No longer an unseen network running smoothly supporting the backbone of the global economy, the pandemic unexpectedly brought logistics and the supply chain to the forefront of everyone’s mind. From the toilet paper scarcity of 2020 to the labor shortage to overflowing warehouses to the backup of shipping containers at the Ports of Los Angeles and Long Beach more recently, supply chain disruptions became a focal point of the national conversation for much of 2021. Per the 2022 State of the Third-Partly Logistics (3PL) Industry Report, supply chain disruptions are expected to continue through the new year. As we brace for the continued challenges of the supply chain, let’s recap the different facets of the current supply chain crisis and how we got here.
Early 2020 – The Beginning of the Pandemic
When the COVID-19 pandemic struck in early 2020, the supply chain saw the first significant disruption as people and businesses had to cut back on their activity or shutdown entirely for a brief period. This period of halted production in factories across the globe led to a massive wave of layoffs across all industries but especially in manufacturing and logistics, resulting in a reduction in shipping that affected delivery times across the world.
Even though fewer goods were being produced and a depressed workforce had less money to spend, demand for goods did not drop as expected but actually shifted. As the demand for personal protective equipment (and toilet paper) rose–much of which is manufactured in China–the first shipping container crisis arose where there was a shortage of shipping containers in exporting countries and a surplus of empty shipping containers amassing in ports around the world, just not where they needed to be.
Late 2020 – The Pandemic Continues
The shift in demand for goods led to a decrease in demand for experiences such as attending events, going out, or eating at restaurants. However, there was an increase in demand for durable goods including office furniture and electronics as the remaining workforce shifted to working from home. This demand, coupled with an increase in spending money from government stimulus programs, spurred the rapid growth of ecommerce as consumers turned to buying online in record numbers. In fact, according to the New York Times, Amazon sold 57% more items from April to June 2020 than it had in 2019.
Trying to meet this increase in demand, factories started pumping out goods quicker than ports could handle them; now, instead of being full of empty shipping containers needed elsewhere, U.S. ports were piling up with exports from Asia with too small of a workforce to unload them and too few truck drivers to transport those goods.
Early 2021 – Labor Shortage Continues
In addition to ports being full and shipping containers dotting the horizon in most ports across the US, the logistics sector experienced a widespread labor shortage, especially with truck drivers. So, even when the Ports of Los Angeles and Long Beach–which account for 40% of shipping containers entering the U.S.–began operating 24/7, there were not enough truck drivers to deliver goods to 3PLs throughout the country.
Third-party logistics (3PL) warehouses also struggled to hire enough people to accommodate the increase in demand. According to the 3PL Warehouse Benchmark Report, finding and retaining workers ranked in the top three challenges for 3PL warehouses for the year, and rising labor costs–where 73% of 3PLs reported labor cost increases since 2020–only made hiring more difficult for the logistics industry.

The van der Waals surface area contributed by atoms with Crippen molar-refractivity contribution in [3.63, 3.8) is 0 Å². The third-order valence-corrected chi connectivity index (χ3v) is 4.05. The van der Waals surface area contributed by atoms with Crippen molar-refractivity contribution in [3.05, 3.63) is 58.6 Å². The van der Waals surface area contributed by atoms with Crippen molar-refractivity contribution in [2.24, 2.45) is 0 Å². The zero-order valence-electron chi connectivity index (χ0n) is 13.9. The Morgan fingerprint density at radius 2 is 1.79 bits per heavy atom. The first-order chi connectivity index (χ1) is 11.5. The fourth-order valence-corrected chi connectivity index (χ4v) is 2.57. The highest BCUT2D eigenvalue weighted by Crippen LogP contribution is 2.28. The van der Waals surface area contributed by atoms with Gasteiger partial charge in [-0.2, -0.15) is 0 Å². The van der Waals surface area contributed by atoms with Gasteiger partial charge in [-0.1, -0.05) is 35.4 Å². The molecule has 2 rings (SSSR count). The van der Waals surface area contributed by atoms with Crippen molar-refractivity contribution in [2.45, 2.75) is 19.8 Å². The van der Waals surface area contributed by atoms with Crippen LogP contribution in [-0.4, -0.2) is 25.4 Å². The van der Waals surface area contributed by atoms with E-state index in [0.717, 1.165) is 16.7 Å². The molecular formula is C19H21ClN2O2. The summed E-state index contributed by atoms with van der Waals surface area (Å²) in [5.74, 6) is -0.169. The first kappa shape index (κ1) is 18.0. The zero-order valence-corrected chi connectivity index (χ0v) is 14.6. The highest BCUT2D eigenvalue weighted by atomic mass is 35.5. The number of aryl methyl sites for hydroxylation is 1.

Late 2021 – Peak Season Issues
While the labor shortage continued, the supply chain saw increased disruptions of shortages, especially of computer chips, that led to shortages of other goods like computers, automobiles, and even medical devices. The seemingly endless cycle of shortages of diverse types of goods shifted both consumer behavior and manufacturing.
For consumers, this meant buying early and buying in abundance to counteract the shortages, basically extending the peak season; for the manufacturing industry, this meant a turn toward “just in time” (JIT) manufacturing, where items are created on-demand as opposed to in surplus. This turn to JIT manufacturing and the scarcity of certain goods domestically resulted in an increase in demand for imported goods, an industry that already felt the strain of the labor shortages.
2022 – What to Expect
Is the end in sight? The answer is hopefully later this year, as long as manufacturing remains open and consumer demand levels out to more sustainable levels. While it is unlikely we will see supply chain bottlenecks like the toilet paper shortage again, the continued labor shortage, pressure at the ports, and the Amazon effect all make beating this supply chain crisis exceedingly difficult.
In this climate of uncertainty within logistics, the 3PL’s role as a partner and advisor to its customers has becomes increasingly important. 3PLs can leverage their strong relationships with shipping companies and offer a bird’s eye view of the industry for their customers. Additionally, 3PLs can use analytics as a method of risk management for their customers, especially by relying upon warehouse management system (WMS) software.
WMS software is the perfect tool for navigating this complicated supply chain with built-in reporting, data and analytics, inventory management, and more. Especially as the industry continues to undergo this crisis, a WMS is essential for alleviating labor shortage concerns and future-proofing 3PLs against any future unexpected changes to the supply chain.
To learn more about supply chain disruptions and how best we can combat them this year, check out the 2022 State of the Third-Party Logistics Industry Report.